Friday, October 23, 2015

Film Review: Tales From The Dark 1 (2013)

Tales From The Dark 1 (Review)
Format Viewed For Review: Amazon Instant
Netflix Streaming: No
Amazon Prime: Yes
*A 31 Days of Halloween Special Review!

"One great story, one decent story, and one disappointment..."

Tales From The Dark 1 is a horror anthology featuring three stories: Stolen Goods, A Word in the Palm, and Jing Zhe.

Tales from the Dark 1 does not have a frame story. Stolen Goods follows Kwan Fu-keung (Simon Yam) as he searches to escape poverty. He constantly loses his jobs, which leads him to steal funeral urns to sell back to the families. Unfortunately, he finds himself haunted by ghosts while doing so. A Word in the Palm follows Ho (Tony Leung Ka-fai), a fortune teller with the ability to see ghosts. On the day he plans on quitting his job, he crosses paths with a school girl he suspects of being a malevolent ghost with a haunting past. The film ends with Jing Zhe. This story based on villain-beating, which is essentially cursing people. Chu (Susan Shaw), a fortune telling street vendor, is confronted by an usual woman and directed to beat a group of three men and one woman.

I am a sucker for horror anthologies – I've even made a list of some of the best horror anthologies over a year ago. Tales From The Dark 1, however, falls short. Stolen Goods offers an interesting story, but suffers from convoluted storytelling and editing. I feel like I understood the gist, but most of the film was lost in translation. It often feels like it's all over the place. Aside from that, the film is far too reliant on loud noise jump-scares, which would have been acceptable if it had only focused on some suspense beforehand – it doesn't. There are some creepy visuals I actually enjoyed in this film, but it just really didn't leave an impression.

Fortunately, Tales From The Dark 1 get better during A Word in the Palm. The story is simple but effective and the storytelling is smooth. This is a fairly generic “vengeful ghost” story, but it works out in the end. It offers some chilling visuals, some jolting jump-scares, and even a pinch of effective humor. I felt this was the highlight of the film in terms of horror and storytelling. Sure, it plays it safe, but it delivers exactly what you'd expect from a classical ghost story.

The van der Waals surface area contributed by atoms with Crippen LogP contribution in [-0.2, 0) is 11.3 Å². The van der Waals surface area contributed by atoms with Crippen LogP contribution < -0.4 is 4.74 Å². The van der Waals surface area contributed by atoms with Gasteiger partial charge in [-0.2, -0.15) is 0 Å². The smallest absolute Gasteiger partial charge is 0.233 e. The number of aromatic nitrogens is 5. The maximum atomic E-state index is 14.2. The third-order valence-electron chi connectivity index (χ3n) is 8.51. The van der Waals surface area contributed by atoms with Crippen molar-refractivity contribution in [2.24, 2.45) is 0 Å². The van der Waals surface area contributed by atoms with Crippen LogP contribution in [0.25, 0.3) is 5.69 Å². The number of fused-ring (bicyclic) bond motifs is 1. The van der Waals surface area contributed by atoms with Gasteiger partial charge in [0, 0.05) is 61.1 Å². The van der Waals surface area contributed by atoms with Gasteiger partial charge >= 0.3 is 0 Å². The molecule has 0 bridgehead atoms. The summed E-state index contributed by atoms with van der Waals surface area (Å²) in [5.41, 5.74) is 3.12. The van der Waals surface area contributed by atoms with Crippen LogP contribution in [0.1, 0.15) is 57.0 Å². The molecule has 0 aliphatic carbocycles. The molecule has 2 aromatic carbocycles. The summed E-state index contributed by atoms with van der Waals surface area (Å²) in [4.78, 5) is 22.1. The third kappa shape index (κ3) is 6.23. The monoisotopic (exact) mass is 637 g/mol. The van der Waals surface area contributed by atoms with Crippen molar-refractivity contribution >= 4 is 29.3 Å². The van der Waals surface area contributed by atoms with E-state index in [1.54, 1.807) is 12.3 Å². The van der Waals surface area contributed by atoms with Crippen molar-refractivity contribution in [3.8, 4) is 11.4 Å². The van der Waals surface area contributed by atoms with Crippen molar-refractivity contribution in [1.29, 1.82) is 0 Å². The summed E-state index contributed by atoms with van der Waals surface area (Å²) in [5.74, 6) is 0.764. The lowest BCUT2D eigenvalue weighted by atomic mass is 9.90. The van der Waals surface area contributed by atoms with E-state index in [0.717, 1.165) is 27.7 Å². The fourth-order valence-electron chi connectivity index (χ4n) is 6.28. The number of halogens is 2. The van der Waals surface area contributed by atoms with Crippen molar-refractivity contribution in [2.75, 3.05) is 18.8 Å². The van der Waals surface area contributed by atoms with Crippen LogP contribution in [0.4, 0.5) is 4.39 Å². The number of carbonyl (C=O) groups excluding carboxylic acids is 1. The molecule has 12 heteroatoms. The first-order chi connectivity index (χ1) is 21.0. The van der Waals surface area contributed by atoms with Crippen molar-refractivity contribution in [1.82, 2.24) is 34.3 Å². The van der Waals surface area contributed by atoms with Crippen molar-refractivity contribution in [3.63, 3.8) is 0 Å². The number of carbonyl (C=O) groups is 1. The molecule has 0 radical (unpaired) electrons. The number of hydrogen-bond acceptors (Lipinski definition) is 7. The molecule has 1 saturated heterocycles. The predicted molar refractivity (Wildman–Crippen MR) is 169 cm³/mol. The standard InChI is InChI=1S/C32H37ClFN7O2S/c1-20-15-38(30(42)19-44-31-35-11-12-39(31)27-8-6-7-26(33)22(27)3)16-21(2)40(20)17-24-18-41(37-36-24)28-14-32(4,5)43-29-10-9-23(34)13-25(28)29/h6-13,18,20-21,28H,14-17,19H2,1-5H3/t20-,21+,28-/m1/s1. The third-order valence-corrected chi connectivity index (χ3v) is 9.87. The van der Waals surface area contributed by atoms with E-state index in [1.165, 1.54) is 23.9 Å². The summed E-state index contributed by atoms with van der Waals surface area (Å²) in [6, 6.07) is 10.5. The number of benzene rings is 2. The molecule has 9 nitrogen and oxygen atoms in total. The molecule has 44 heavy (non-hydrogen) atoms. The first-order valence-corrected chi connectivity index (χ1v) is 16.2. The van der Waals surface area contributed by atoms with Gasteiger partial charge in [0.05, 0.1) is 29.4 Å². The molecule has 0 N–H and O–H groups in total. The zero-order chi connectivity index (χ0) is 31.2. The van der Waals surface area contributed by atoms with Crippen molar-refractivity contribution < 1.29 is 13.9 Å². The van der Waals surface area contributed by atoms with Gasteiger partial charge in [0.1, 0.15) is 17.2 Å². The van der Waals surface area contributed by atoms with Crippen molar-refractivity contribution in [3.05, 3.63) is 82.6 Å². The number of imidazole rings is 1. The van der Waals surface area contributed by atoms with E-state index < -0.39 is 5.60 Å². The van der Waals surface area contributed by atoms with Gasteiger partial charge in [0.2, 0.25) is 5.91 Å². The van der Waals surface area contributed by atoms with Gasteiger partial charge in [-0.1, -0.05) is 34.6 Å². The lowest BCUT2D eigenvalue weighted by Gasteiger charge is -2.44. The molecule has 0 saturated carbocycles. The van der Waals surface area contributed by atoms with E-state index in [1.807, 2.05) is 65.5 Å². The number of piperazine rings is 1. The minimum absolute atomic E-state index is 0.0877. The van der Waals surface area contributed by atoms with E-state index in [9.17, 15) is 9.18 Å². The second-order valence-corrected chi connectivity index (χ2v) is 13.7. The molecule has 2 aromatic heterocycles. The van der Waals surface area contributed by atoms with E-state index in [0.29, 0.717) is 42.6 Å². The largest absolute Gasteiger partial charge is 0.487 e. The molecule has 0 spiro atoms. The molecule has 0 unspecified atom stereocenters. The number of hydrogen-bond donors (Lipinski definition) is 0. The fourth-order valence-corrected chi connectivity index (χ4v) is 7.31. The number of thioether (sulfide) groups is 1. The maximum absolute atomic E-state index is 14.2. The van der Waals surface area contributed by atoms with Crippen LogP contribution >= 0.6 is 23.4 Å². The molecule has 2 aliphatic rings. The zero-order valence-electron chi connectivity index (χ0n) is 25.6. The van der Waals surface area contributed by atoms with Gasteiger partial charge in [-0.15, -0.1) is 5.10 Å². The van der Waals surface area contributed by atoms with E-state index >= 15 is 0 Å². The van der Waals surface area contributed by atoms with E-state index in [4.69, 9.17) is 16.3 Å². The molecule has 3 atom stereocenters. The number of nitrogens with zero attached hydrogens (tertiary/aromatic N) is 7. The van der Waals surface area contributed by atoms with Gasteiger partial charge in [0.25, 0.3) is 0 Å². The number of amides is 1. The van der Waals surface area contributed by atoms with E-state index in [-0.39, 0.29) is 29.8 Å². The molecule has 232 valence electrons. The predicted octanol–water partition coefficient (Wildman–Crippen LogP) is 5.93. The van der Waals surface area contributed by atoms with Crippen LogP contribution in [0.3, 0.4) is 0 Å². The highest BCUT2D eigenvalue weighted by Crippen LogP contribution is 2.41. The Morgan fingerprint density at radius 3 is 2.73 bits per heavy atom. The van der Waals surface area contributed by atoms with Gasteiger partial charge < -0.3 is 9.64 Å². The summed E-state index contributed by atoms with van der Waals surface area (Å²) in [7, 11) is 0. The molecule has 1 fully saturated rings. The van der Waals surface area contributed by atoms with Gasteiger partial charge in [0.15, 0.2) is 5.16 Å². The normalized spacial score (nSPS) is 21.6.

The film ends with Jing Zhe. This story isn't particularly frightening, but it is certainly interesting. It had me engaged from beginning to end thanks to its concept – it has a pinch of cultural immersion. In a sense, it is a form of black magic/voodoo, but it does explain the idea of “villain-beating” very well. Like the rest of the stories, it offers some ghostly visuals and some decent suspense. This film is a little more violent, though. It's not a gorefest, but it relies on some grizzly deaths rather than jump-scares.

The acting was great. I liked all of the leads in their respective roles. Simon Yam and Tony Leung Kai-fai are fun, and Susan Shaw is very effective as the sassy fortune teller. The supporting roles are also strong. The film is often too dark for its own good – and I'm not taking subject-matter. There are some scenes that are difficult to see due to the poor lighting. Otherwise, it looks decent. The music didn't leave an impression. These short films are based on short stories by Lilian Lee – Stolen Goods didn't translate from story to film very well, but the rest are good. I suppose Simon Yam's direction (his debut, I believe) is more to blame for Stolen Goods' flaws – it's too disjointed and sloppy. Directors Lee Chi-ngai and Fruit Chan offer more coherent stories with decent scares.

Overall, Tales From The Dark 1 is a good horror anthology. I wasn't a fan of Stolen Goods, I thoroughly enjoyed A Word in the Palm, and I was at least engaged and interested during Jing Zhe. One great story, one decent story, and one disappointment — not bad, I suppose. If you enjoy horror anthologies, I think you'll enjoy this one. In fact, although I didn't enjoy it, maybe the first story in this film is more your liking. I recommend a rental for fans of horror anthologies.

Score: 6/10
Parental Guide: Some strong violence and blood.

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